All Teams
All Teams

Wins, homers, HBPs and more: 12 personal milestones that players could reach in 2018

main image

It's never too early in the offseason to think about Opening Day: The fresh-cut grass, the warm weather, the crack of the bat and all those other phrases that make you sit back, let out a contented sigh and feel good that everything is back where it ought to be. 

We may not be there yet -- and hey, pitchers and catchers won't be reporting for a couple of months -- but it's time to look ahead to the 2018 season in anticipation of some milestones that just may happen.

Some milestones are "traditional," such as 3,000 hits, but some others ... well, we dove deep into the leaderboards of relatively obscure stats to find some real gems that just might transpire during a game this coming year.

300 homers for Giancarlo Stanton -- 33 away

Dingers. Giancarlo Stanton hits 'em, and he hits 'em far. When Opening Day 2018 rolls around, the new Yankees slugger will be just 33 home runs away from No. 300 in his career. That's pretty remarkable, given his age: Stanton is still just 28 years old.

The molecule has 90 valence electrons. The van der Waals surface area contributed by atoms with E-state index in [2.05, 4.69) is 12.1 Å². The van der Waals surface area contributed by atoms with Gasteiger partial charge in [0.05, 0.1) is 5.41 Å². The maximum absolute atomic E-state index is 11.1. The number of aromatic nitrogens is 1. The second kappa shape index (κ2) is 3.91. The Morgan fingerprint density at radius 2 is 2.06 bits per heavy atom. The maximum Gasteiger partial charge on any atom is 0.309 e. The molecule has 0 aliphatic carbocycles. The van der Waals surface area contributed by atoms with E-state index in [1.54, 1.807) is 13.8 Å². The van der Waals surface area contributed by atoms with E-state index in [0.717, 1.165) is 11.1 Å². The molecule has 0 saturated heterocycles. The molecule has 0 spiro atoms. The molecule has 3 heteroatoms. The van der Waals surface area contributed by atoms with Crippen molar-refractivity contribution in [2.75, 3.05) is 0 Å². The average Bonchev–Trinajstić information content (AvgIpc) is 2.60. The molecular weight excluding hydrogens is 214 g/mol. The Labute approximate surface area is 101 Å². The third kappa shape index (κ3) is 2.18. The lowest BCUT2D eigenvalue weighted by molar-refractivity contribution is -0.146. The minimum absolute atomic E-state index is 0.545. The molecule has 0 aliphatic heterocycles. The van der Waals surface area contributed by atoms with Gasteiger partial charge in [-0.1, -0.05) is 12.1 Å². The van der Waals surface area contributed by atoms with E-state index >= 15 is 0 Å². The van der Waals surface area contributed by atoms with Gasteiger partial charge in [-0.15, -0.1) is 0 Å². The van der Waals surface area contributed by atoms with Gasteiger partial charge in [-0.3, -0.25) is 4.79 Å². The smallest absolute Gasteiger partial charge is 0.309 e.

description

Alex Rodriguez is the youngest player in history to hit 300 homers, as he was just 27 years, 249 days old when he hit No. 300 in 2003. Stanton's pace is closest to Andruw Jones, who became the fourth-youngest (and the youngest in the NL) to hit 300 when he did so at 28 years, 144 days old. 

A few other hitters could hit their 300th homers next season, too: Mark Reynolds (281), Jay Bruce (277), Chris Davis (267) and Mike Napoli (267). 

3,000 hits for Albert Pujols -- 32 away

The veteran slugger has already reached the 600 homer mountaintop, a feat he achieved in June with an authoritative grand slam at Angel Stadium:

description

Pujols will begin the 2018 season with 2,968 hits ... so this one seems like a certainty. He's also only 269 at-bats away from 10,000 in his career, which also seems like something he'll easily accomplish next summer. 

200 HBPs for Chase Utley -- one away